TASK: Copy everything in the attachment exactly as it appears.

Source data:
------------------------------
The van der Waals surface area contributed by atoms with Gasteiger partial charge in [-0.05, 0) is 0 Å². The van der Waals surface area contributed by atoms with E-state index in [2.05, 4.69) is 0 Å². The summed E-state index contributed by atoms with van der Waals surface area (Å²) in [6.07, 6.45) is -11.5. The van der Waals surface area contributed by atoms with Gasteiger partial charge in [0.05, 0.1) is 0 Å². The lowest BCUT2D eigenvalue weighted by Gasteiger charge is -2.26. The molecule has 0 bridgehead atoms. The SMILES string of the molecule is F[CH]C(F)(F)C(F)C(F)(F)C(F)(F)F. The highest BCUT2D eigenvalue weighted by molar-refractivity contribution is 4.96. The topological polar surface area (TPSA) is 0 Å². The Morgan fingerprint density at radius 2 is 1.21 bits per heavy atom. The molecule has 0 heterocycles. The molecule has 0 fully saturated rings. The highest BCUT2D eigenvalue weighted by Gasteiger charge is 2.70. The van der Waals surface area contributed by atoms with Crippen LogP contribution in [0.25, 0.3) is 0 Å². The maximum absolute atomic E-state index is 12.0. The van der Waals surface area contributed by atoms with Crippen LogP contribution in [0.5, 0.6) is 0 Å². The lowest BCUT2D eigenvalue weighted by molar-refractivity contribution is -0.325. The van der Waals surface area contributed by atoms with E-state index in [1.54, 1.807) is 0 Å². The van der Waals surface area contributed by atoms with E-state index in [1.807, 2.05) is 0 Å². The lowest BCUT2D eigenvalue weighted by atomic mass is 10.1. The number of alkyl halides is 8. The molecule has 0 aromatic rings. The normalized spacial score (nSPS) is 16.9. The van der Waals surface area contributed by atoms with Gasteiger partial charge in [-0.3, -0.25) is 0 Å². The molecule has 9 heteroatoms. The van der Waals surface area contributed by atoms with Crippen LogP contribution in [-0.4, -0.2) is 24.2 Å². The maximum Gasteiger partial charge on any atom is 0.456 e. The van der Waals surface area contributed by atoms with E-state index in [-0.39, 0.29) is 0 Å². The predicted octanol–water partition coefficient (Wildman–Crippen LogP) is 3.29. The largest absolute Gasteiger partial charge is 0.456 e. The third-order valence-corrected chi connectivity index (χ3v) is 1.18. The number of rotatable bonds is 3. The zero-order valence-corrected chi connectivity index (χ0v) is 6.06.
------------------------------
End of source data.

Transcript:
The van der Waals surface area contributed by atoms with Gasteiger partial charge in [-0.05, 0) is 0 Å². The van der Waals surface area contributed by atoms with E-state index in [2.05, 4.69) is 0 Å². The summed E-state index contributed by atoms with van der Waals surface area (Å²) in [6.07, 6.45) is -11.5. The van der Waals surface area contributed by atoms with Gasteiger partial charge in [0.05, 0.1) is 0 Å². The lowest BCUT2D eigenvalue weighted by Gasteiger charge is -2.26. The molecule has 0 bridgehead atoms. The SMILES string of the molecule is F[CH]C(F)(F)C(F)C(F)(F)C(F)(F)F. The highest BCUT2D eigenvalue weighted by molar-refractivity contribution is 4.96. The topological polar surface area (TPSA) is 0 Å². The Morgan fingerprint density at radius 2 is 1.21 bits per heavy atom. The molecule has 0 heterocycles. The molecule has 0 fully saturated rings. The highest BCUT2D eigenvalue weighted by Gasteiger charge is 2.70. The van der Waals surface area contributed by atoms with Crippen LogP contribution in [0.25, 0.3) is 0 Å². The maximum absolute atomic E-state index is 12.0. The van der Waals surface area contributed by atoms with Crippen LogP contribution in [0.5, 0.6) is 0 Å². The lowest BCUT2D eigenvalue weighted by molar-refractivity contribution is -0.325. The van der Waals surface area contributed by atoms with E-state index in [1.54, 1.807) is 0 Å². The van der Waals surface area contributed by atoms with E-state index in [1.807, 2.05) is 0 Å². The lowest BCUT2D eigenvalue weighted by atomic mass is 10.1. The number of alkyl halides is 8. The molecule has 0 aromatic rings. The normalized spacial score (nSPS) is 16.9. The van der Waals surface area contributed by atoms with Gasteiger partial charge in [-0.3, -0.25) is 0 Å². The molecule has 9 heteroatoms. The van der Waals surface area contributed by atoms with Crippen LogP contribution in [-0.4, -0.2) is 24.2 Å². The maximum Gasteiger partial charge on any atom is 0.456 e. The van der Waals surface area contributed by atoms with E-state index in [-0.39, 0.29) is 0 Å². The predicted octanol–water partition coefficient (Wildman–Crippen LogP) is 3.29. The largest absolute Gasteiger partial charge is 0.456 e. The third-order valence-corrected chi connectivity index (χ3v) is 1.18. The number of rotatable bonds is 3. The zero-order valence-corrected chi connectivity index (χ0v) is 6.06.